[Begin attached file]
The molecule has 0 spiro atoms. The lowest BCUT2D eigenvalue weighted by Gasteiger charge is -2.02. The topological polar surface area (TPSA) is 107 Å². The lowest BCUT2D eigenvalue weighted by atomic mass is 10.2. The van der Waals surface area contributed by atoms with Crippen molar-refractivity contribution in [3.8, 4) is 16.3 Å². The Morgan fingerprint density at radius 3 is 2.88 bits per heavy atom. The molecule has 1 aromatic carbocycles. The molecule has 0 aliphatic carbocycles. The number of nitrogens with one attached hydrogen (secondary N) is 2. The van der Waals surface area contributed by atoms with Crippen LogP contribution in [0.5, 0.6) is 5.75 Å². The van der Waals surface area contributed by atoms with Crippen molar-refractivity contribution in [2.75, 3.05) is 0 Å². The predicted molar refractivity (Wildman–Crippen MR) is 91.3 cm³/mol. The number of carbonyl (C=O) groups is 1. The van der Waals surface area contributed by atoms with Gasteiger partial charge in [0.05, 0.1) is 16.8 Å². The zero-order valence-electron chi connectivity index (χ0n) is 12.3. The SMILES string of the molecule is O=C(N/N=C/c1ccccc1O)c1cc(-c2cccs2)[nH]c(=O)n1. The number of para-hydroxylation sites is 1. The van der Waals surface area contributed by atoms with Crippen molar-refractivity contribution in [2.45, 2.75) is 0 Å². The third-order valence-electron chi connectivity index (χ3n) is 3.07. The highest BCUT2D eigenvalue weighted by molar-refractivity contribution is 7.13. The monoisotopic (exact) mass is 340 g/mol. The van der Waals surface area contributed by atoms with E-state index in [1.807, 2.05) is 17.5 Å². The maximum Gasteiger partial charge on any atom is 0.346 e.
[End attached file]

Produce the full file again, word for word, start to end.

The molecule has 0 spiro atoms. The lowest BCUT2D eigenvalue weighted by Gasteiger charge is -2.02. The topological polar surface area (TPSA) is 107 Å². The lowest BCUT2D eigenvalue weighted by atomic mass is 10.2. The van der Waals surface area contributed by atoms with Crippen molar-refractivity contribution in [3.8, 4) is 16.3 Å². The Morgan fingerprint density at radius 3 is 2.88 bits per heavy atom. The molecule has 1 aromatic carbocycles. The molecule has 0 aliphatic carbocycles. The number of nitrogens with one attached hydrogen (secondary N) is 2. The van der Waals surface area contributed by atoms with Crippen LogP contribution in [0.5, 0.6) is 5.75 Å². The van der Waals surface area contributed by atoms with Crippen molar-refractivity contribution in [2.75, 3.05) is 0 Å². The predicted molar refractivity (Wildman–Crippen MR) is 91.3 cm³/mol. The number of carbonyl (C=O) groups is 1. The van der Waals surface area contributed by atoms with Gasteiger partial charge in [0.05, 0.1) is 16.8 Å². The zero-order valence-electron chi connectivity index (χ0n) is 12.3. The SMILES string of the molecule is O=C(N/N=C/c1ccccc1O)c1cc(-c2cccs2)[nH]c(=O)n1. The number of para-hydroxylation sites is 1. The van der Waals surface area contributed by atoms with Crippen molar-refractivity contribution in [2.45, 2.75) is 0 Å². The third-order valence-electron chi connectivity index (χ3n) is 3.07. The highest BCUT2D eigenvalue weighted by molar-refractivity contribution is 7.13. The monoisotopic (exact) mass is 340 g/mol. The van der Waals surface area contributed by atoms with E-state index in [1.807, 2.05) is 17.5 Å². The maximum Gasteiger partial charge on any atom is 0.346 e.